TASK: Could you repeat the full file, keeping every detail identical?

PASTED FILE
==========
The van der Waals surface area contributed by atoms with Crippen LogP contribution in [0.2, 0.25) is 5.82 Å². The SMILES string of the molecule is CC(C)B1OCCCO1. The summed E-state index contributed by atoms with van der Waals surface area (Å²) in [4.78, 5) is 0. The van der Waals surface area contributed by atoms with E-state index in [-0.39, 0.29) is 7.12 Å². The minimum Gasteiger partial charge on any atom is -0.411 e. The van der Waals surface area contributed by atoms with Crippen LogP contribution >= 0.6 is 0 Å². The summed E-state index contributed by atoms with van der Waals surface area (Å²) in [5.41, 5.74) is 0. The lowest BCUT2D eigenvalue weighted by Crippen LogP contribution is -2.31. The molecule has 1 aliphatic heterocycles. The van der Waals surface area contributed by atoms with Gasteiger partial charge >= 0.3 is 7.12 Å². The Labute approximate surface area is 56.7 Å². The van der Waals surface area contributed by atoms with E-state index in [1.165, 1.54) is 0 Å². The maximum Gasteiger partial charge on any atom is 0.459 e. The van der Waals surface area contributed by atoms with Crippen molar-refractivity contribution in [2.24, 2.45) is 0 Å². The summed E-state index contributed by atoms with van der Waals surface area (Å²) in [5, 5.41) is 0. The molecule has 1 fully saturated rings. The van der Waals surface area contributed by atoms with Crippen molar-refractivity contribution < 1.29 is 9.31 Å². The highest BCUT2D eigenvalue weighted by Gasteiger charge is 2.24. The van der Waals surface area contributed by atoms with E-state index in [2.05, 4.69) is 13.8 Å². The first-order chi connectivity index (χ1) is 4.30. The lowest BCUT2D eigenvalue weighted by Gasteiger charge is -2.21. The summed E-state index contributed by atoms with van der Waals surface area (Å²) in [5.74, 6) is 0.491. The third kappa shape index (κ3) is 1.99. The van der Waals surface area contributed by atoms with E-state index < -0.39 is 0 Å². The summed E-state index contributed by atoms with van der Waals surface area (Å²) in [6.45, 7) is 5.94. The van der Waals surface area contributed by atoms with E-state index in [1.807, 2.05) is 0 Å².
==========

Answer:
The van der Waals surface area contributed by atoms with Crippen LogP contribution in [0.2, 0.25) is 5.82 Å². The SMILES string of the molecule is CC(C)B1OCCCO1. The summed E-state index contributed by atoms with van der Waals surface area (Å²) in [4.78, 5) is 0. The van der Waals surface area contributed by atoms with E-state index in [-0.39, 0.29) is 7.12 Å². The minimum Gasteiger partial charge on any atom is -0.411 e. The van der Waals surface area contributed by atoms with Crippen LogP contribution >= 0.6 is 0 Å². The summed E-state index contributed by atoms with van der Waals surface area (Å²) in [5.41, 5.74) is 0. The lowest BCUT2D eigenvalue weighted by Crippen LogP contribution is -2.31. The molecule has 1 aliphatic heterocycles. The van der Waals surface area contributed by atoms with Gasteiger partial charge >= 0.3 is 7.12 Å². The Labute approximate surface area is 56.7 Å². The van der Waals surface area contributed by atoms with E-state index in [1.165, 1.54) is 0 Å². The maximum Gasteiger partial charge on any atom is 0.459 e. The van der Waals surface area contributed by atoms with Crippen molar-refractivity contribution in [2.24, 2.45) is 0 Å². The summed E-state index contributed by atoms with van der Waals surface area (Å²) in [5, 5.41) is 0. The molecule has 1 fully saturated rings. The van der Waals surface area contributed by atoms with Crippen molar-refractivity contribution < 1.29 is 9.31 Å². The highest BCUT2D eigenvalue weighted by Gasteiger charge is 2.24. The van der Waals surface area contributed by atoms with E-state index in [2.05, 4.69) is 13.8 Å². The first-order chi connectivity index (χ1) is 4.30. The lowest BCUT2D eigenvalue weighted by Gasteiger charge is -2.21. The summed E-state index contributed by atoms with van der Waals surface area (Å²) in [5.74, 6) is 0.491. The third kappa shape index (κ3) is 1.99. The van der Waals surface area contributed by atoms with E-state index < -0.39 is 0 Å². The summed E-state index contributed by atoms with van der Waals surface area (Å²) in [6.45, 7) is 5.94. The van der Waals surface area contributed by atoms with E-state index in [1.807, 2.05) is 0 Å².